Skip to main content
Robert Allen Saunders
Avvo
Pro

Robert Saunders’s Answers

17 total


  • Do i need to worry about charges being files against me?

    had a heated argument with an off duty coworker. Yes some language was exchanged. I was in the middle of serving lunch and needed them out of the kitchen. In the heat of the argument i just walked up to the coworker and did lightly bump up aga...

    Robert’s Answer

    Under Utah law, I can quickly see two possible charges that a prosecutor could file against you, assault and disorderly conduct. If your co-worker contacted the police and had the police file an incident report, the police can, and usually will, give the incident report to the local prosecutor for screening. Then, if the prosecutor decides that there is enough evidence to bring charges against you, the prosecutor will file an information and issue a summons for you to appear before the court and answer the charges being brought against you.

    See question 
  • How do we break our lease?

    I was recently laid off from my job and can't afford my rent here anymore. Ive searching for a new job but there isn't anything available here.

    Robert’s Answer

    First, to directly answer your question, if you want to break your lease, you simply give notice to your landlord and move out of the premises. However, if you take such action, you will be liable to your landlord for rent and any other payments set forth in the lease agreement until such time as the landlord is able to relet the premises.

    Under Utah law, the landlord has an affirmative duty to attempt to mitigate his/her damages. However, if your landlord is unable to relet the premises, you will be liable to him/her for the entire amount of rent under the lease agreement, for the remained of the lease agreement. Plus, you will be liable to your landlord for any costs that he/she incurs in attempting to relet the premises (realtor fees, cost of advertising, etc.).

    All in all, it is never a wise move to simply break a lease agreement. Usually, the wisest course of action is to approach your landlord and attempt to negotiate termination of lease agreement or a amendment to the lease agreement allowing you to sublet the premises.

    See question 
  • I am aware of illegal drug transportation of marijuana (known) from Denver to Las Vegas with use of a rental car.

    People I know are flying to Denver to purchase substances, then renting a car to transport it to Las Vegas. I have notified numerous authorities in Colorado, Utah, and Nevada. I do not know the airline or car rental they are using and the authorit...

    Robert’s Answer

    First, I have to question why you are taking so much time out of your life to make sure that the "people you know" are arrested. Normally, if you feel strongly about an individuals conduct, notifying the police is enough. One does not normally investigate on their own suspicions of criminal activity.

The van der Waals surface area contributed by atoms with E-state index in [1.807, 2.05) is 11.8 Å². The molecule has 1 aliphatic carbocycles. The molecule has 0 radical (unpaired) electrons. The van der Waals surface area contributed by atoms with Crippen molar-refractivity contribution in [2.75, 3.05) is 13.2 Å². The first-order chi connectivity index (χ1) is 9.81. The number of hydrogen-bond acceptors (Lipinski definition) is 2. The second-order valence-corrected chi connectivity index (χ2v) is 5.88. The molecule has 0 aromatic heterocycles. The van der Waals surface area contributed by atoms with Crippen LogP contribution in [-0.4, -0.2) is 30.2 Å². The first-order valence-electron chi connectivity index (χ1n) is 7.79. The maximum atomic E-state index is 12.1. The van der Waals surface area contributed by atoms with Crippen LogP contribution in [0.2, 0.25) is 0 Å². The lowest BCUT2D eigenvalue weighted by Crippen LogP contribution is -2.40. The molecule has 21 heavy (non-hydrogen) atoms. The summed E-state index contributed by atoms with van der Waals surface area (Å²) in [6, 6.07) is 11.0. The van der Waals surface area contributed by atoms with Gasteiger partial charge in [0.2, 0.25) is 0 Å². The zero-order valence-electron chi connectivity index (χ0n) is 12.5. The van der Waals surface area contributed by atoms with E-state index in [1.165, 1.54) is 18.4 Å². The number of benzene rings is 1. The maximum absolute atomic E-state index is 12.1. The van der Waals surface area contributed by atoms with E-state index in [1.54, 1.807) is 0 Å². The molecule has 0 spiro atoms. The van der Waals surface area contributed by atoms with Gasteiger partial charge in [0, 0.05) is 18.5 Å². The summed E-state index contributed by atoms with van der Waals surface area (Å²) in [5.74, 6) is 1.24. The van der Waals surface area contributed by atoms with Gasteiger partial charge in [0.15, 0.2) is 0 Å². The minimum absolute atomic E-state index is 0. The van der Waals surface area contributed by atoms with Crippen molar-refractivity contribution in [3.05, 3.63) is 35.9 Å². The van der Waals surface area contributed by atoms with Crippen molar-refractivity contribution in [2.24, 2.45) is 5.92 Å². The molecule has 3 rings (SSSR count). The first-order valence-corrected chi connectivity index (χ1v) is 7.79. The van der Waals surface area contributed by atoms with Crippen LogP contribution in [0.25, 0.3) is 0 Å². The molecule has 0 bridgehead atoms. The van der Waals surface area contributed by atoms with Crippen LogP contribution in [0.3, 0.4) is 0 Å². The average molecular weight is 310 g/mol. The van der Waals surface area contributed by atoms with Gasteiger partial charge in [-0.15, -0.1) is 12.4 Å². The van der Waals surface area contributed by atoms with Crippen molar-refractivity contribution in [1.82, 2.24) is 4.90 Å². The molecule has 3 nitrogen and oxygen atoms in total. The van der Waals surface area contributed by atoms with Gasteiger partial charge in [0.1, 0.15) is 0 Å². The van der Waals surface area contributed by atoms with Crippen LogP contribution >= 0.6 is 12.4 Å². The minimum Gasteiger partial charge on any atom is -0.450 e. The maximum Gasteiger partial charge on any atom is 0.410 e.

Next, in Utah, for the possession of marijuana to be a felony, they would need to be caught carrying over one pound. As for whether they will be charged federally, I cannot answer that question. The federal prosecutor has discretion of whether to file charges or not. Potentially, your friends could be charged both federally and locally. However, to be charged federally, there would need to be evidence that they were violating a federal crime and that they were moving marijuana across state lines.

    Lastly, depending on the type and quality of information that you provide to law enforcement, the information that you provide could potentially be enough to obtain a search warrant for your friends' vehicles. However, normally, an anonymous tip without supporting evidence is not enough to create probable cause that evidence of a crime will be found in a particular vehicle, and therefore a lawful warrant cannot be issued.

    My advise, let law enforcement do their job and refrain from personally investigating your friends' activities.

    See question 
  • Took a plea in abeyance for a misdemeanor charge (Fake ID) in 2009. Will I be denied full time job opp? I have had 2 jobs since.

    Took a plea in abeyance for a misdemeanor charge (Fake ID) in 2009, I was 19 years old. I have passed two other background checks since, but am now applying for a full time career and must pass a background check again. Should I assume that if I p...

    Robert’s Answer

    When you enter into a plea in abeyance, you are pleading guilty to the charges and once you have completed the terms of probation and the probation period ends, the guilty plea is stricken and the charges are dismissed. However, when an employer runs a background check, the employer will be able to see that you were arrested and that you entered into a plea in abeyance. Therefore, if you are concerned, I would highly recommend that you have the arrest expunged. After the charge is expunged, you can pretend that the arrest never happened.

    See question 
  • Is this worth pleading not guilty and fighting or just paying the fine?

    I was traveling 55 mph in a 60 mph in Utah, I switched lanes (I was going to take a right soon), which led me to be behind another vehicle. There was a safe distance, about a car or two length, between the two of us. I turned right to go home an...

    Robert’s Answer

    Only you can decide whether it is worth it. If it was a UHP officer, the Lidar gun system that they utilize supposedly has the capability to measure time between the vehicles. However, given that the cop said you were 1.8 seconds behind the vehicle, I'd be shocked if the stop was not pretextual.

    If I were you, I'd want to fight it. Plus, by pleading not guilty, you are given a chance to plead the matter down. And, once a prosecutor reviews the case (which they haven't), there is a good chance that the matter could be dismissed.

    See question 
  • I am in Utah renting from my manager without a lease, what happens if the house is foreclosed/sold without my knowledge?

    My landlord manager owns the home but says he is selling it eventually. There was a realtors lock on the house but now it is gone. The owner hasn't been home in weeks and there have been notices in the mail from housing authorities. My dog and all...